Questions in the interview room

When something’s a big deal, it’s natural to talk about it. Like the handling of evidence, or making what you get from witnesses or suspects stick. So why is it that something that combines all of these elements and commonly becomes the centerpiece of a case is problem prone?

We’re talking about interview room recording. But the real question is: Why isn’t hardly anyone else?

A poorly setup interview room recorder is like a ticking time bomb, waiting to explode on your most important case. The high-profile one, involving a child. The one that’s recently gained national media attention.

Your people will be taking the stand soon, and you know they have no explanation for that critical, unrecorded section of the interrogation. That moment just before the suspect says "I did it.” Sure, everyone has plenty of notes, you have a signed confession. But you know the coming challenge: "Isn't it convenient that the recorder cut out just before the confession. During those minutes my client was coerced." We all know that’s what the defense will argue.

Maybe one reason it’s not a hot topic is technology has supposedly already stepped in to offer a sure-fire cure. Digital – it’s supposed to be better, cutting edge, but all you seem to get from digital is headaches. Sure fire becomes a misfire, right in front of the national media.


Digital’s promise has always been one of heightened quality. Remember when you started buying your favorite music on digital CD disc? Digital was touted as better. And so it is with video. DVDs, DV, HDTV, DTV. It's all better, right? But when it comes to video, digital can be tricky. In many ways, digital video can be better, but in other ways, it may shoot you in the foot. And that’s the case with digital video-recording systems, including interview room systems.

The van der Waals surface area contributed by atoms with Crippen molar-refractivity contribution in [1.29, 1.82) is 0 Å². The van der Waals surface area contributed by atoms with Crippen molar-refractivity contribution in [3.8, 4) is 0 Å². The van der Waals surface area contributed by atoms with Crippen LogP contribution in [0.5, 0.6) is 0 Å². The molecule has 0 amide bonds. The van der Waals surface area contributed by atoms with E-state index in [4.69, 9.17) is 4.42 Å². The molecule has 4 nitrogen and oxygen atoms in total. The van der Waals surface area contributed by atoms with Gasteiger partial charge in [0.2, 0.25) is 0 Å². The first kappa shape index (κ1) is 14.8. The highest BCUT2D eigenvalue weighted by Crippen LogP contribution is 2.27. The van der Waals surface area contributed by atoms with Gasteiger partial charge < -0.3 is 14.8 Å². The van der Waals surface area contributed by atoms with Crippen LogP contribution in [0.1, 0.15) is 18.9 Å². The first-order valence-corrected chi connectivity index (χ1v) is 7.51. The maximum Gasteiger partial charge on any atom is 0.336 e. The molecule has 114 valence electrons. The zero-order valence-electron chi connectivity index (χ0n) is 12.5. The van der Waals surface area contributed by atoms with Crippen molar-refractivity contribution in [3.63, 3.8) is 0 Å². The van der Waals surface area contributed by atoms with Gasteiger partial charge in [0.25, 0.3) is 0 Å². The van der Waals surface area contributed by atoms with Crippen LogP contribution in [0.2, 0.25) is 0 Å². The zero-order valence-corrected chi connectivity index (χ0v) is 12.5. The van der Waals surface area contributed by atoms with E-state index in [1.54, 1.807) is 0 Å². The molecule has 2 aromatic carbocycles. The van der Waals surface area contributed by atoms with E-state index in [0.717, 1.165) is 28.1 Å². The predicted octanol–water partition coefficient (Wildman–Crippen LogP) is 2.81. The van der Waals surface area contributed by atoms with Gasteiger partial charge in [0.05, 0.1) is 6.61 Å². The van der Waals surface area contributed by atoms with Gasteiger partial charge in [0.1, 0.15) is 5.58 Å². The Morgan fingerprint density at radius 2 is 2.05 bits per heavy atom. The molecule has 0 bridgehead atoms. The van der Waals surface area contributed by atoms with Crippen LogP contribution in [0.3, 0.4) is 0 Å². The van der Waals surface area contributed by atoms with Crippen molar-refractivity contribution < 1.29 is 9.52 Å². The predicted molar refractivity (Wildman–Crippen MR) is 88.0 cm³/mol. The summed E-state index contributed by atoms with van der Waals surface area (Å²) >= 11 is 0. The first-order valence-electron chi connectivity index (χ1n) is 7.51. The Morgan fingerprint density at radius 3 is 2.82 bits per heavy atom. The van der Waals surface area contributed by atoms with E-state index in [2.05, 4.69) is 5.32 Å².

Many agencies have used consumer or prosumer DVD recorders, and others have used DVRs aimed at the CCTV market as interview room recording systems. Many of these systems have served up uncertainty and unreliability. One nightmare is an unreliable system missing portions of the video recording in high-profile cases. These situations can leave an agency with no explanation. Under oath, they are forced to reveal that the equipment they specifically purchased and installed to record interviews did not do its most basic purpose in life – record the interview.

A recurring theme is a department spending a large sum of money to equip multiple interview rooms with a full-featured recording system. Networking, view-the-interview from any office and so on. Only to have the complexity overtake the main function of the device. These interview room systems can't seem to talk and chew gum at the same time. So then the department gets frustrated and purchases dirt-cheap DVD recorders, which are reliable only if used properly. There are too many buttons that can render a recording useless. The DVD recorders end up with sticky note warnings, "Do not press the blue button!" Tape covering various buttons. So, they have a system that is unreliable in a different way -- too hard to use -- with a risk of fouling the evidence because a wrong button has been pressed.

It’s a huge issue, a dark undercurrent to the daily operations of any agency. And any cure has to deliver two things: ease of use and reliability. Let us know what you think.

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